Is it safe to put vicks up your nose?

Ah, the age-old question of whether or not you can safely shove a cotton swab coated in mentholated ointment up your nostrils. It’s something that most people have wondered about at one point or another, usually while bedridden with a head cold and searching for any kind of relief from sinus pressure (not to mention the awful scent emanating from their nose).

The answer is…well, it’s complicated. Like most things in life, there’s no simple yes or no response when it comes to Vicks and nasal passages. However, we’ll do our best to break things down for you so you can make an informed decision.

What is Vicks Vaporub?

Before we delve into the nitty-gritty details of using Vicks on your schnozzle, let’s first address what this product actually is. For those who aren’t familiar with it already (and if that describes you then where have you been living? Under a rock?!), Vicks Vaporub is a topical ointment designed to give relief from congestion and coughing associated with upper respiratory infections like colds and flu.

The active ingredients include camphor (which helps reduce swelling), eucalyptus oil (which has antimicrobial properties), and menthol (the stuff that gives it its signature smell/flavor/tang/bite/whatever-you-want-to-call-it). When applied topically to the chest area or throat (NOTE: not inside the nostrils!), these ingredients work together to create sensations of coolness/warmth that help soothe away unpleasant symptoms.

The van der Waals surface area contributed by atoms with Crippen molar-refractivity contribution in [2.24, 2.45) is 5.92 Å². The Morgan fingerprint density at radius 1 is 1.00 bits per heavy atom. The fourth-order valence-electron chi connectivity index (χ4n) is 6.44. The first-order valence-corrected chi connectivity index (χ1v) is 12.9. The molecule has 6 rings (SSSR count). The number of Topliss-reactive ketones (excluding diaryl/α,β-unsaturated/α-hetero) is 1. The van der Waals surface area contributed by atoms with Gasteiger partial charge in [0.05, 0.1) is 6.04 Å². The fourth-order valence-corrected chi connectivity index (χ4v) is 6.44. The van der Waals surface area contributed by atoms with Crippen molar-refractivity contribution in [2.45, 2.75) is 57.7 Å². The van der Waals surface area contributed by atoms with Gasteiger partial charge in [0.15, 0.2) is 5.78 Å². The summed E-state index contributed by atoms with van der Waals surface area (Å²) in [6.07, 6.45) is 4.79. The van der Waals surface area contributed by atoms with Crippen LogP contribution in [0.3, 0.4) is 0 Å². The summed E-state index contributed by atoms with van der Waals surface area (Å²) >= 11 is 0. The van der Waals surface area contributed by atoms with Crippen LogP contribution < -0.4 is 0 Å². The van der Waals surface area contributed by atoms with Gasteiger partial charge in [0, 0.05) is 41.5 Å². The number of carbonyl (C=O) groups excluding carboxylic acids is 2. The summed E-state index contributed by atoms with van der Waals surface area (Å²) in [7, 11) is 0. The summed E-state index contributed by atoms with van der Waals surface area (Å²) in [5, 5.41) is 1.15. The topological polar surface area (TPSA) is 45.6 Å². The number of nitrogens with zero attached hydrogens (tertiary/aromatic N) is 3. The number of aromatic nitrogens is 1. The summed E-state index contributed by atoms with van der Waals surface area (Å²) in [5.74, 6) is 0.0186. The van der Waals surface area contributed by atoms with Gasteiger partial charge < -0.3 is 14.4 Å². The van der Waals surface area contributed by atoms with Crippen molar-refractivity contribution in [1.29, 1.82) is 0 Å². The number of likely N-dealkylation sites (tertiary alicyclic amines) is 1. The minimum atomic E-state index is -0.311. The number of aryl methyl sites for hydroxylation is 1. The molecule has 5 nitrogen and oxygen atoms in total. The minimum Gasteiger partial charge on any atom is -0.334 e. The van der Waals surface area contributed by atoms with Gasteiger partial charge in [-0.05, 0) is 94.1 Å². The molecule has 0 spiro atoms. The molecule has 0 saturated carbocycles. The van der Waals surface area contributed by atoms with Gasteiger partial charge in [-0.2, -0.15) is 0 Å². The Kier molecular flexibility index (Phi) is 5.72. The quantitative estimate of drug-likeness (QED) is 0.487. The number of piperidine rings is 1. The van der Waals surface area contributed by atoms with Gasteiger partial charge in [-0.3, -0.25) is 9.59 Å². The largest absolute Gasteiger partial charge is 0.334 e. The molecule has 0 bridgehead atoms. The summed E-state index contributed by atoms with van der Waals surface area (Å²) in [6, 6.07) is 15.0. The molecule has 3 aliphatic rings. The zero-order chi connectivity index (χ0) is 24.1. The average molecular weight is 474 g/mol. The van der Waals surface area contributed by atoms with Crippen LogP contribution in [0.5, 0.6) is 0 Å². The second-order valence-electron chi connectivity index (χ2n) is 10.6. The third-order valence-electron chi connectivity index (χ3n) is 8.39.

Why Put It Up Your Nose?

While doctors don’t advise putting globules of VapoRub directly into your nostrils (despite what some crazies might suggest), there are still plenty of people out there who do just that. Why would someone introduce such a harsh substance into their delicate nasal membranes, you ask? Welllll, there are a few reasons:

Nasal Congestion

The obvious one: when your nose is so plugged up with goo that breathing becomes a game of chance rather than an involuntary bodily function, some folks think spreading Vicks around inside can help loosen things up and bring on relief.


Believe it or not, VapoRub has been touted as a potential headache cure by some (personally I’d rather pop an Advil any day but to each their own…). The theory goes that the menthol in the ointment acts as a vasodilator , making blood vessels in the brain widen and thereby relieving pain.

Risks of Putting Vicks Up Your Nose

So what’s wrong with sticking some Vaporub-soaked cotton swabs in your nostrils if it feels good? Is this just another example of overly cautious medical professionals trying to suck all the fun out of life?

Well no (okay maybe); unfortunately there actually are legitimate risks associated with placing anything up your schnoz:


The tissues lining our noses aren’t made to handle harsh chemicals like camphor and menthol on a regular basis. Overusing products like Vicks could potentially cause irritation, redness or inflammation inside your nostrils – which may create more problems than they solve (as if snot-induced frustrations weren’t bad enough already).

Fun fact for ya: using too much mentholated chest rubs could also put you at risk for certain diseases where your skin absorbs too much of it.